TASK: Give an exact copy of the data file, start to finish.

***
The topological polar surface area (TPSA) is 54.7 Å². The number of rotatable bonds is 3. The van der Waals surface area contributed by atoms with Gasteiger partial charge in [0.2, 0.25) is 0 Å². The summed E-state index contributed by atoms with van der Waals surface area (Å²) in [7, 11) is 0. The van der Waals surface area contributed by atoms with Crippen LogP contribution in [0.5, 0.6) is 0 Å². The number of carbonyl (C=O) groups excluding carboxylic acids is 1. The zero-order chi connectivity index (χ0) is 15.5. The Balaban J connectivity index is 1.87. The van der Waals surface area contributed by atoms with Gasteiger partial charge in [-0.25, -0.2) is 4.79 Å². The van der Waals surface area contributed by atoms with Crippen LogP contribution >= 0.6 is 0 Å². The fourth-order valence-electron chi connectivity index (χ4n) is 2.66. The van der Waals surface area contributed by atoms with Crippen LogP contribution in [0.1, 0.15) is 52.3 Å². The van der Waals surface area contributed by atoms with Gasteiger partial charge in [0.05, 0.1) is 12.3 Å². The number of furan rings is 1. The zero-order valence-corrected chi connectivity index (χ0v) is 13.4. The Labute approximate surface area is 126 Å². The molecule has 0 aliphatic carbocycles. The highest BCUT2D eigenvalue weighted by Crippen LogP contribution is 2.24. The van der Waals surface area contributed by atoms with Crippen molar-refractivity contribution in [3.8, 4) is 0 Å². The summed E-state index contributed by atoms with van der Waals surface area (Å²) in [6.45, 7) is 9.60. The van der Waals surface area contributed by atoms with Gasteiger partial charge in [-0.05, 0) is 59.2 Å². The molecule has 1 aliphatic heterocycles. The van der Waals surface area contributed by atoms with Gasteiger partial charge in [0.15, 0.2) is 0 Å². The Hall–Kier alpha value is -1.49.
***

The topological polar surface area (TPSA) is 54.7 Å². The number of rotatable bonds is 3. The van der Waals surface area contributed by atoms with Gasteiger partial charge in [0.2, 0.25) is 0 Å². The summed E-state index contributed by atoms with van der Waals surface area (Å²) in [7, 11) is 0. The van der Waals surface area contributed by atoms with Crippen LogP contribution in [0.5, 0.6) is 0 Å². The number of carbonyl (C=O) groups excluding carboxylic acids is 1. The zero-order chi connectivity index (χ0) is 15.5. The Balaban J connectivity index is 1.87. The van der Waals surface area contributed by atoms with Gasteiger partial charge in [-0.25, -0.2) is 4.79 Å². The van der Waals surface area contributed by atoms with Crippen LogP contribution >= 0.6 is 0 Å². The fourth-order valence-electron chi connectivity index (χ4n) is 2.66. The van der Waals surface area contributed by atoms with Crippen LogP contribution in [0.1, 0.15) is 52.3 Å². The van der Waals surface area contributed by atoms with Gasteiger partial charge in [0.05, 0.1) is 12.3 Å². The number of furan rings is 1. The zero-order valence-corrected chi connectivity index (χ0v) is 13.4. The Labute approximate surface area is 126 Å². The molecule has 0 aliphatic carbocycles. The highest BCUT2D eigenvalue weighted by Crippen LogP contribution is 2.24. The van der Waals surface area contributed by atoms with Crippen molar-refractivity contribution in [3.8, 4) is 0 Å². The summed E-state index contributed by atoms with van der Waals surface area (Å²) in [6.45, 7) is 9.60. The van der Waals surface area contributed by atoms with Gasteiger partial charge in [-0.05, 0) is 59.2 Å². The molecule has 1 aliphatic heterocycles. The van der Waals surface area contributed by atoms with Gasteiger partial charge in [0.15, 0.2) is 0 Å². The Hall–Kier alpha value is -1.49.